Zips Aero Design team lands in 1st place, breaks own world record04/30/2015
2015 Zips Aero Design Team
The University of Akron's Zips Aero design team once again earned the top prize at the 2015 SAE Aero Design West competition in Van Nuys, California April 24-26. The team finished 1st overall and set a new record for accuracy in the Advanced Class competition — breaking their own world record from 2014—and finished 3rd overall out of 41 teams competing in the Regular Class competition.
“We brought home seven awards this year,” says electrical engineering student and team co-captain Elizabeth Hammell. “Team morale is quite high!”
The object of the Advanced Class competition is to drop three-pound sandbags onto targets on the ground from 100 feet in the air. UA's Advanced Class plane, “Thunder,” features an on-board camera and sensors, which transmit data including airspeed and altitude to the ground station. In order to release the sandbag at the right moment, a co-pilot watches the camera and data and instructs the pilot when to drop the bag.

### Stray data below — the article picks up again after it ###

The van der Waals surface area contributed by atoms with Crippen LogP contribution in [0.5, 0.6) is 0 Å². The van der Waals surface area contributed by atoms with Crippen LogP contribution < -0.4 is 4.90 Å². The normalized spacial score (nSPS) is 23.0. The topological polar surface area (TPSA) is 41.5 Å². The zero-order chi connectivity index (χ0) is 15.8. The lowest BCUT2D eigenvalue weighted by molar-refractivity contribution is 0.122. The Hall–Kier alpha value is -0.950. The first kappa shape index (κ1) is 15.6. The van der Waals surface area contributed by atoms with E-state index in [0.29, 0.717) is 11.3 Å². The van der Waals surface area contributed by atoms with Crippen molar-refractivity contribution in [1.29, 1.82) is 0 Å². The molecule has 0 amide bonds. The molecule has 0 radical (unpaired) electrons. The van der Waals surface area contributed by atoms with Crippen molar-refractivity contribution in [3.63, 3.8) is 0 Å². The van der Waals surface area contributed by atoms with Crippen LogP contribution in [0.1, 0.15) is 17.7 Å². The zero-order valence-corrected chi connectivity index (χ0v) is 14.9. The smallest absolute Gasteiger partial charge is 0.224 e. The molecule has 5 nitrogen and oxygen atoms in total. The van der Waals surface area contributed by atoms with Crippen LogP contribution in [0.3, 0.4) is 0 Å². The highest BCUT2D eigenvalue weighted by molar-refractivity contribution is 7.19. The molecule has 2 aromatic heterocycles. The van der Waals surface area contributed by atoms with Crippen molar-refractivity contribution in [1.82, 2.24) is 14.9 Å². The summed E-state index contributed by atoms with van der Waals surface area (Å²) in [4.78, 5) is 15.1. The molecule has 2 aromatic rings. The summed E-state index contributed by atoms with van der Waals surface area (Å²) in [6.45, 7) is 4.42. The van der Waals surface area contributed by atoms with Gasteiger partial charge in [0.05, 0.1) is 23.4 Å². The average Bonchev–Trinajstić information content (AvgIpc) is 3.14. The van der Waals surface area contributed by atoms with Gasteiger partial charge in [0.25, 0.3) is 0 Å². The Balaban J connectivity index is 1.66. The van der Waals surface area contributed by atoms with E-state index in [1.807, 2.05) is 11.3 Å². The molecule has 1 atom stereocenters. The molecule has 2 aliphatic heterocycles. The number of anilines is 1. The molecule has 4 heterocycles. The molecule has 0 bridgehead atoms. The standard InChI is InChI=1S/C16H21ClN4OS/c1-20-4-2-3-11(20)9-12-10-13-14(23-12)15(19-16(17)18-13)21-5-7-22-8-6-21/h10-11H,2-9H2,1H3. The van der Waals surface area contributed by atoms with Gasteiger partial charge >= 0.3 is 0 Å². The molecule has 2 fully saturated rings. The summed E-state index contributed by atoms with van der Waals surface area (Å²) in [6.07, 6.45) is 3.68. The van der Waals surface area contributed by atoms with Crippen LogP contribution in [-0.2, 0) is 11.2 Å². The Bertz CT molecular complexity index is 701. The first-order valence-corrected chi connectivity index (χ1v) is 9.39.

With a better camera and improved camera feed in tow this year, the team managed to hit 7’ 3” from the target, improving upon last year’s 7’11” record-setting drop. According to Hammell, the next closest team dropped a bag more than 20 feet from the target.
Mechanical engineering senior Evan Heinrich led the team in aircraft design, focusing on a brand new fuselage with aerodynamic fixtures to reduce drag as part of his senior design project.
“We made the wing much stronger this year,” says Heinrich. “Plus, it was designed to handle crosswind better. Our goal was to build a more stable, aerodynamic plane.”
In the Regular Class competition, the team was scored on their aircraft’s reliability, weight and payload, as well as a technical report and presentation to Lockheed Martin employees. The goal is to design and build a plane that can carry as much payload as possible, and also to be able to predict well what that payload will be.
Zips Aero is led by faculty adviser Dr. Greg Morscher, Associate Professor of Mechanical Engineering.